The Government-sponsored Trustworthy Software Initiative (TSI) says fleets are risking their vehicles being hacked if they let them connect with external devices.
The warning comes following Ford’s announcement at the recent Consumer Electronic Show that in the future its vehicles will be able to connect with Amazon Echo, the smart device that can voice operate other devices in the home wirelessly.
TSI’s concern is that, with the advent of the ‘internet of things’, a home’s lighting, heating and white goods are all being linked to the internet – and to vehicles.
A car could connect wirelessly to the systems in a house. The theory is that hackers can use an access point in the house connected to a vehicle to get to the car’s systems.
According to TSI, the more elements connected to the internet and to each other, the more chances there are for a vulnerability to be exploited.
While most company car drivers may not have smart homes yet, TSI, which is funded through the Government’s National Cyber Security Programme (NCSP), believes technology is rushing ahead of regulation.
Tony Dyhouse, TSI knowledge transfer director and software security specialist, told Fleet News: “A car is now an internet browser on wheels.
“We’re connecting devices to everything at a rate of knots. Those home devices can be a very uncertain property and any fleet operator is taking a risk by letting drivers connect vehicles to external devices.”
Dyhouse said fleets should take the same attitude businesses have to any downloads that are made at work on PCs, with all software treated as malicious until checked.
A Ford spokesman said the company has long been aware of security threats to connected vehicles and takes security “very seriously by consistently working to mitigate the risk”, adding: “We focus on the security of our customers before the introduction of any new technology feature, by instituting policies, procedures and safeguards to help ensure their protection.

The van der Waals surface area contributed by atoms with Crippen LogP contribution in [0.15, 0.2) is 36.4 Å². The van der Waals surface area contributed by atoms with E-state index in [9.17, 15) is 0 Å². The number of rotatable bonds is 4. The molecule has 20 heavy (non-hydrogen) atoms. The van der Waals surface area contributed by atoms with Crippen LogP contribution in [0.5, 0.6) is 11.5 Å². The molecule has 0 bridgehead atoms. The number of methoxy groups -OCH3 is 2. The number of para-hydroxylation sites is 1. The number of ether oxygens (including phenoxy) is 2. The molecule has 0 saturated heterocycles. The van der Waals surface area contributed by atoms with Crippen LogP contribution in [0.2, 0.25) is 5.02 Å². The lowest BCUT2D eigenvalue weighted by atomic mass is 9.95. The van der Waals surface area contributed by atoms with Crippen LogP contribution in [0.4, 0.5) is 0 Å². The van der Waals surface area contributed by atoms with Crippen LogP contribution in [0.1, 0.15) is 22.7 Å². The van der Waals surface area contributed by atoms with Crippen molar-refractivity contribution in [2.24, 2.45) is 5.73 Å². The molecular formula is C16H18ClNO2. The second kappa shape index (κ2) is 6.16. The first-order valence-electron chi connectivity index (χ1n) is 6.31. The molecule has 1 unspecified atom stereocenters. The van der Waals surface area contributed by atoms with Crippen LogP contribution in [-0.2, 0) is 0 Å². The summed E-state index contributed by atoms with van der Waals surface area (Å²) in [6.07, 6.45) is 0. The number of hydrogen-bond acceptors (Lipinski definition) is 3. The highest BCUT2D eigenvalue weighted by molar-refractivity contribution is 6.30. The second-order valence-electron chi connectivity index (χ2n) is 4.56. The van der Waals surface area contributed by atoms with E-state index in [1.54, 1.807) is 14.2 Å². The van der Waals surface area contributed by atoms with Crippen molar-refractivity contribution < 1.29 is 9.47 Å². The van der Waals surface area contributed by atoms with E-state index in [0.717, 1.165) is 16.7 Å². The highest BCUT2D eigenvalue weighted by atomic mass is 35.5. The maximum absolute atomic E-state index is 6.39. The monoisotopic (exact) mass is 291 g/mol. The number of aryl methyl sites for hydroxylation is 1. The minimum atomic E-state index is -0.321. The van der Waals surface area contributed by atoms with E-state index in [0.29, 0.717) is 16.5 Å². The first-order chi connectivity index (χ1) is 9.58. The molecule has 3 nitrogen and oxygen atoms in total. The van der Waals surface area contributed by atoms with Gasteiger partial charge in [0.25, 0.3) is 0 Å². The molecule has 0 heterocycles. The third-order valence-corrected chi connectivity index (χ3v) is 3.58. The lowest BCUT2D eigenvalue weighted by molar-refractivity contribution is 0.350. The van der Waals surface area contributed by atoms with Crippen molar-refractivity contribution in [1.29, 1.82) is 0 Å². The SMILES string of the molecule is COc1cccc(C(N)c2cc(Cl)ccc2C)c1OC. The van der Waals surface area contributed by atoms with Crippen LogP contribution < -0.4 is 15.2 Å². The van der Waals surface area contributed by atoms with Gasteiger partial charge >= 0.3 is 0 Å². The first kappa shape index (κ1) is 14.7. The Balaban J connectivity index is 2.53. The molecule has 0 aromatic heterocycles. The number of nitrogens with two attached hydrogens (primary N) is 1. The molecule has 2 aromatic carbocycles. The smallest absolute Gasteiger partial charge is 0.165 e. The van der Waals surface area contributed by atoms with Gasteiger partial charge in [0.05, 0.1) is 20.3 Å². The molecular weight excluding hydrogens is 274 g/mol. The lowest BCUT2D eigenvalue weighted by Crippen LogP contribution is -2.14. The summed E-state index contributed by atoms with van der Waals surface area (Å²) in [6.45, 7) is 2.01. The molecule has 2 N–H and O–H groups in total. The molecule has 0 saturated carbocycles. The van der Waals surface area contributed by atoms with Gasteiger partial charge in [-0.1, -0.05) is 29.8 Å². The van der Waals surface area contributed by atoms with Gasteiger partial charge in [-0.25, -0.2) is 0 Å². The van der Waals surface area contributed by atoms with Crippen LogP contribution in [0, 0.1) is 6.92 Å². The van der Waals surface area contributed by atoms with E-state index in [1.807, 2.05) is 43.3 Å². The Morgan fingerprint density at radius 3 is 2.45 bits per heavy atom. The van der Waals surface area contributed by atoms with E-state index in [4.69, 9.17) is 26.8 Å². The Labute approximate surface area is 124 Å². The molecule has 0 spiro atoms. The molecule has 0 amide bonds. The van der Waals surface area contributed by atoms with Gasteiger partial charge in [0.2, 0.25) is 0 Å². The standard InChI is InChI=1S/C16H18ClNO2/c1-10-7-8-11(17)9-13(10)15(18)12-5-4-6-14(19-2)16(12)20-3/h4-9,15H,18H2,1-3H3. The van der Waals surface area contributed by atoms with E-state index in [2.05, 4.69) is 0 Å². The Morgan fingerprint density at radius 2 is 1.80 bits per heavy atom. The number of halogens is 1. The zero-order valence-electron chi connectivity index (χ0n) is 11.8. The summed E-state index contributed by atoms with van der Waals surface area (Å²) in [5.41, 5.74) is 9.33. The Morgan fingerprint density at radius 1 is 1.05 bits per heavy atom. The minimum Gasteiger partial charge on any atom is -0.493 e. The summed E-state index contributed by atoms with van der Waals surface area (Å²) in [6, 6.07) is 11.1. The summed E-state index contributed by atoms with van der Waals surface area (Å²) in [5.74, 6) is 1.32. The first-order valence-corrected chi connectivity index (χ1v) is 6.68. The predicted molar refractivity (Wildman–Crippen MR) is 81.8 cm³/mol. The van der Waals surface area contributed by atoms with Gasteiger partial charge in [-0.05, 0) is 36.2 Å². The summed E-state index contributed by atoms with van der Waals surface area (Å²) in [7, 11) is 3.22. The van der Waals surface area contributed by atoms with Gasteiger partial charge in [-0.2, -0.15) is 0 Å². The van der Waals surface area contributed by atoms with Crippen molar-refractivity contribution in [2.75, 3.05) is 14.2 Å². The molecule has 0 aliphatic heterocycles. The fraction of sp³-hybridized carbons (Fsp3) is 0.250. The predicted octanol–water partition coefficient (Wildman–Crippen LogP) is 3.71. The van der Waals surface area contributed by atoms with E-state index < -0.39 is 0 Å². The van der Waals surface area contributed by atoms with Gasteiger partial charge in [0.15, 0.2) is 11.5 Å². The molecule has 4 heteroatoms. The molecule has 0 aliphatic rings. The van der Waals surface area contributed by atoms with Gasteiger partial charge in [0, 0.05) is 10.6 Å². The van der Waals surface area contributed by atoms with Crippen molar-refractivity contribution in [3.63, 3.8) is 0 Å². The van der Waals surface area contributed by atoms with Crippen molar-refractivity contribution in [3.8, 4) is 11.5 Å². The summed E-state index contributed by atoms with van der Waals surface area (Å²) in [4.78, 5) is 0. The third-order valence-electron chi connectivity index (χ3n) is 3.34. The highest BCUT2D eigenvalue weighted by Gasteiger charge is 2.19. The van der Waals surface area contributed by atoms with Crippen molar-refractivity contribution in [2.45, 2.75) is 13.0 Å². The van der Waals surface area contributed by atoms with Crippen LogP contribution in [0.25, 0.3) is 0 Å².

“We are not aware of any instance in which a Ford vehicle was infiltrated or compromised in the field.”
Dyhouse said the conversation is not limited to Ford. All carmakers are preparing future vehicles to connect with external devices.
He said: “It’s worth discussing concerns and getting all affected parties, including manufacturers and the Government, to discuss what’s being done to improve vehicle security.”
There have been examples of vehicle manufacturers not taking basic safety measures with software by not encrypting diagnostic data that is sent between vehicles and warranty or servicing departments, according to Dyhouse.
He says one way vehicles could be made more secure is for the operating system that controls critical features like brakes and the engine to be sectioned off separately from the controls for other features like entertainment.
He added: “Currently, if a hacker gains access to the entertainment system, they gain access to the engine and brake controls too on most vehicles.”
Dyhouse suggests there should be some sort of certificate of competence for software applications that are developed, so users and drivers downloading them can know they have at least been submitted to a strong quality check process.
Thatcham Research says it has concerns about carmakers and cyber security on future vehicles.
“The Chrysler Jeep hack showed the existing vulnerability of many current vehicle electronic and communication architectures, and carmakers will in future have to demonstrate to consumers and insurers that these vulnerabilities have been protected,” said a spokesman.
However, the company acknowledged that manufacturers are investing a great deal in an effort to ensure security between connected vehicles and home devices.
The spokesman continued: “Given the novelty of many digital devices, we understand that this is an area for constant active surveillance and management by the vehicle manufacturers.
“Thatcham Research will be working in future to create independent ways of assessing the capability of vehicles to resist hacking attempts.”